As anyone who has used Jekyll for a while knows, it's capable of so much more than first meets the eye. Here are a few tricks I discovered while redesigning my personal website.

As part of a large redesign of my personal website and blog at, I was able to put Jekyll through its paces in some interesting ways. The following is a collection of three nifty Jekyll techniques you might not have heard about before. (At least I hadn’t…these all came about through copious trial and error. My pain is your gain!)

Organize Your Posts Folder

The default way you add a new post to a Jekyll blog is to create a new file in the _posts folder, typically with a date at the beginning such as

But for my new website, I wanted to be able to distinguish between different post types. For example, I’ve organized my content around four types: Thoughts, Pictures, Links, and Articles. Having those all taking up space in a single folder would make it very hard to navigate over time. In addition, I have posts going back years (older blog content had been imported into Jekyll previously), so I wanted to avoid having a folder with many hundreds of files in it.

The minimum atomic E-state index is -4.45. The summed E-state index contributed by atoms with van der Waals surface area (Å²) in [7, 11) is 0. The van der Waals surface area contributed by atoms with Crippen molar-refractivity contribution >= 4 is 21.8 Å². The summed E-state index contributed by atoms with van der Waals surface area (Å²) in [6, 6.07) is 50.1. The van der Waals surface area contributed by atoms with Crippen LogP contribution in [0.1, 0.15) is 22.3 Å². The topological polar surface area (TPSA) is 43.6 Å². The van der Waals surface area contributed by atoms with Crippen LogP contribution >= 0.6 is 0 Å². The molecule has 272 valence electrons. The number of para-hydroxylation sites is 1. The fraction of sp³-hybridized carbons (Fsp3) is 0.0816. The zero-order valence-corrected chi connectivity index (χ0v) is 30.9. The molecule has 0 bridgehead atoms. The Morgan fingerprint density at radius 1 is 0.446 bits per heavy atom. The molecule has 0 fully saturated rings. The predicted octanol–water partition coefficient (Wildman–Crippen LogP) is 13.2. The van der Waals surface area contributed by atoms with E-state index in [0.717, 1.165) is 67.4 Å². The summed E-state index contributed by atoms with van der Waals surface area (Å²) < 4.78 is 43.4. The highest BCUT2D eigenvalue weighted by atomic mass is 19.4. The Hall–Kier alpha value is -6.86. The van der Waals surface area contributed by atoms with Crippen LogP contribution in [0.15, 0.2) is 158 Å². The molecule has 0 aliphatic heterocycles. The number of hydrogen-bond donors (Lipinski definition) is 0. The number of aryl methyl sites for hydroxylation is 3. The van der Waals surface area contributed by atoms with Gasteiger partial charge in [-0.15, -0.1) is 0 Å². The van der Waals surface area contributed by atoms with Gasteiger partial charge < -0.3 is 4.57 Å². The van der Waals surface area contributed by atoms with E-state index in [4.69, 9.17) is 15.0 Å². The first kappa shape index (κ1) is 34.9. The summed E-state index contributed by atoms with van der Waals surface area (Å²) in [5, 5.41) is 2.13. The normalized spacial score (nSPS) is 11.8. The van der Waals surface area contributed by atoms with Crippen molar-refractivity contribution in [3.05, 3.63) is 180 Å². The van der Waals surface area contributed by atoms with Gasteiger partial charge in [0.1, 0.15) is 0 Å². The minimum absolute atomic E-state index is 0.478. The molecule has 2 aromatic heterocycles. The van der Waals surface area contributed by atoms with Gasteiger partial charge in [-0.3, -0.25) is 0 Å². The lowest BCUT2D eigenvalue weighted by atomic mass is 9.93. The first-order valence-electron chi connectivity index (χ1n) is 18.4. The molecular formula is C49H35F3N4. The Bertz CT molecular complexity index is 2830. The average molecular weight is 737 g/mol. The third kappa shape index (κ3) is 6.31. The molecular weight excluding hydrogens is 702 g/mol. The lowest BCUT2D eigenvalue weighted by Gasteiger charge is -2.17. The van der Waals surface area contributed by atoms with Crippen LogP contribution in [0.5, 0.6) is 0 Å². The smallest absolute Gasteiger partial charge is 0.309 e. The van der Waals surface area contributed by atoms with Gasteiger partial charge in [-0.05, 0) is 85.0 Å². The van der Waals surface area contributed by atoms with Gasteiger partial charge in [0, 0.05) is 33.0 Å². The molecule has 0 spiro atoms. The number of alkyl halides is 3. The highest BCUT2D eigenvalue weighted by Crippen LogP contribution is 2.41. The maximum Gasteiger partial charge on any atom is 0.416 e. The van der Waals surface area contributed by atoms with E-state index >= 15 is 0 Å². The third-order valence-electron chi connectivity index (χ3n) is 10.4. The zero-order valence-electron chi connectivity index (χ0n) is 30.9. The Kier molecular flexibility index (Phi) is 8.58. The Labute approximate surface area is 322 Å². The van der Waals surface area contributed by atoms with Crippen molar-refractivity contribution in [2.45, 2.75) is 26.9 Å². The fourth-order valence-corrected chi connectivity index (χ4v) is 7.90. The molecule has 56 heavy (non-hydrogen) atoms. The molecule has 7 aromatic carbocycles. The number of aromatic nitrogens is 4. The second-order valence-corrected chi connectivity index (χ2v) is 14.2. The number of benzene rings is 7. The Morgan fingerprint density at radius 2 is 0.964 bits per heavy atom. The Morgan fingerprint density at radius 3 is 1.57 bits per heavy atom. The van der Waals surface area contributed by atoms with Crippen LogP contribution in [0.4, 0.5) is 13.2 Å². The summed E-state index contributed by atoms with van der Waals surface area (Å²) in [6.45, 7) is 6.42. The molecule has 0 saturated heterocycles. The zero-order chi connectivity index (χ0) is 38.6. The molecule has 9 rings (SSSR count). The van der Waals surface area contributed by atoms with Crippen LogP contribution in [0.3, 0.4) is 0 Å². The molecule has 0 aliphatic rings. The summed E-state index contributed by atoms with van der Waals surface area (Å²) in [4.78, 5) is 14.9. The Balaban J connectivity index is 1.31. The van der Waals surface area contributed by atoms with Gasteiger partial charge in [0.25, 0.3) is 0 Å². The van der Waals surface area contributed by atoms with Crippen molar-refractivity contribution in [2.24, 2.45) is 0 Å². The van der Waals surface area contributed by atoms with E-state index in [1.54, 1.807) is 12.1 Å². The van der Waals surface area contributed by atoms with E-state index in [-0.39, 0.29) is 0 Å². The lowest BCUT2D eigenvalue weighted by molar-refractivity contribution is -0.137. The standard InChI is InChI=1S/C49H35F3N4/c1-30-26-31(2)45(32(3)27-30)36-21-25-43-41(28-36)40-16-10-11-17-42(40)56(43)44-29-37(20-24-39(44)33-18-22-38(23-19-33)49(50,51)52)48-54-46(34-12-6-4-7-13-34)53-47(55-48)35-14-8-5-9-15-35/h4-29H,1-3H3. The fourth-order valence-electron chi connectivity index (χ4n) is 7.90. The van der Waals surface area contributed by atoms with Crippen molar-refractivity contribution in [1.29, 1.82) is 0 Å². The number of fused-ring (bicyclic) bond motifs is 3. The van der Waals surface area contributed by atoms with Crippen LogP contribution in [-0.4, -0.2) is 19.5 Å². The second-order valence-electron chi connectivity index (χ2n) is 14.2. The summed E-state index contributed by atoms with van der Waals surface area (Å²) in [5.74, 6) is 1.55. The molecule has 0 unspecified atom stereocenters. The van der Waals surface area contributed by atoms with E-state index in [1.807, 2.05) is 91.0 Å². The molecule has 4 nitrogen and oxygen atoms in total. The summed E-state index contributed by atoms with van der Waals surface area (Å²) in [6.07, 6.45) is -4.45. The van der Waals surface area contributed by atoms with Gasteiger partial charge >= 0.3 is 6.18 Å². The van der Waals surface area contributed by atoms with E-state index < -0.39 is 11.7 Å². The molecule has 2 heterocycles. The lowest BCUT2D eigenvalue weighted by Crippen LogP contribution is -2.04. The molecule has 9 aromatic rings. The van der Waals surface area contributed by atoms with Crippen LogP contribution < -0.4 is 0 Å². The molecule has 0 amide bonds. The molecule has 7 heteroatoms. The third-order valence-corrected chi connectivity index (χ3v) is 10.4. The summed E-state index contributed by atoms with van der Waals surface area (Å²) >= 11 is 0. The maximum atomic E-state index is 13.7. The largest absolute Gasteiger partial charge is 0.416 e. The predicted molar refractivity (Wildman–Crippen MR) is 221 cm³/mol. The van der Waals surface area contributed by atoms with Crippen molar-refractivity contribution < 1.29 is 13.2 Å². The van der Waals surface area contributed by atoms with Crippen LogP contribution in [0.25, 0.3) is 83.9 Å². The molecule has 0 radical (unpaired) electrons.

So the first thing I did was create separate folders under _posts for the four types. I ended up with:

  • _posts/thoughts
  • _posts/pictures
  • _posts/links
  • _posts/articles

The next step was to collect all content in a given year into a folder just for that year. The result was a series of descriptive folder hierarchies such as _posts/pictures/2018 or _posts/articles/2014.

Now it’s important to remember that Jekyll doesn’t add any special metadata to posts in subfolders of _posts. So just putting something in pictures doesn’t ensure that post will go into the pictures category. You still have to add categories: pictures to the front matter of the post. However, there is one mechanism to put posts into categories automatically: you can create a top-level folder inside your Jekyll repo and put a _posts folder into that. In other words, it would be something like pictures/_posts, etc.